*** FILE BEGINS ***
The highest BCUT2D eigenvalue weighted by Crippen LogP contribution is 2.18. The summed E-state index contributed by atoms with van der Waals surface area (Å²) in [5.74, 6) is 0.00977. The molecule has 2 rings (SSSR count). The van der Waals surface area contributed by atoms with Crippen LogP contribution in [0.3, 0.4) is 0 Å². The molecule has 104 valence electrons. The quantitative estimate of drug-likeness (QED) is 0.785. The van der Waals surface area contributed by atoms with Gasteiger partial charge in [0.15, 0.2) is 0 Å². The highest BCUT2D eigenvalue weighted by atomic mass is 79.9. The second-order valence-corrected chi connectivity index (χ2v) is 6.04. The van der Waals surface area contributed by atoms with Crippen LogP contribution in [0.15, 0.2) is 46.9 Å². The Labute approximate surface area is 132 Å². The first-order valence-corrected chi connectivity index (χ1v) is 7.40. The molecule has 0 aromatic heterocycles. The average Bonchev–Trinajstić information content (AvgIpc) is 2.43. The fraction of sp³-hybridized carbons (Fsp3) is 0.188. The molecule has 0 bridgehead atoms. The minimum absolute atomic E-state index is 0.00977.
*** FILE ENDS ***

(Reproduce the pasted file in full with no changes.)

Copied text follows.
The highest BCUT2D eigenvalue weighted by Crippen LogP contribution is 2.18. The summed E-state index contributed by atoms with van der Waals surface area (Å²) in [5.74, 6) is 0.00977. The molecule has 2 rings (SSSR count). The van der Waals surface area contributed by atoms with Crippen LogP contribution in [0.3, 0.4) is 0 Å². The molecule has 104 valence electrons. The quantitative estimate of drug-likeness (QED) is 0.785. The van der Waals surface area contributed by atoms with Gasteiger partial charge in [0.15, 0.2) is 0 Å². The highest BCUT2D eigenvalue weighted by atomic mass is 79.9. The second-order valence-corrected chi connectivity index (χ2v) is 6.04. The van der Waals surface area contributed by atoms with Crippen LogP contribution in [0.15, 0.2) is 46.9 Å². The Labute approximate surface area is 132 Å². The first-order valence-corrected chi connectivity index (χ1v) is 7.40. The molecule has 0 aromatic heterocycles. The average Bonchev–Trinajstić information content (AvgIpc) is 2.43. The fraction of sp³-hybridized carbons (Fsp3) is 0.188. The molecule has 0 bridgehead atoms. The minimum absolute atomic E-state index is 0.00977.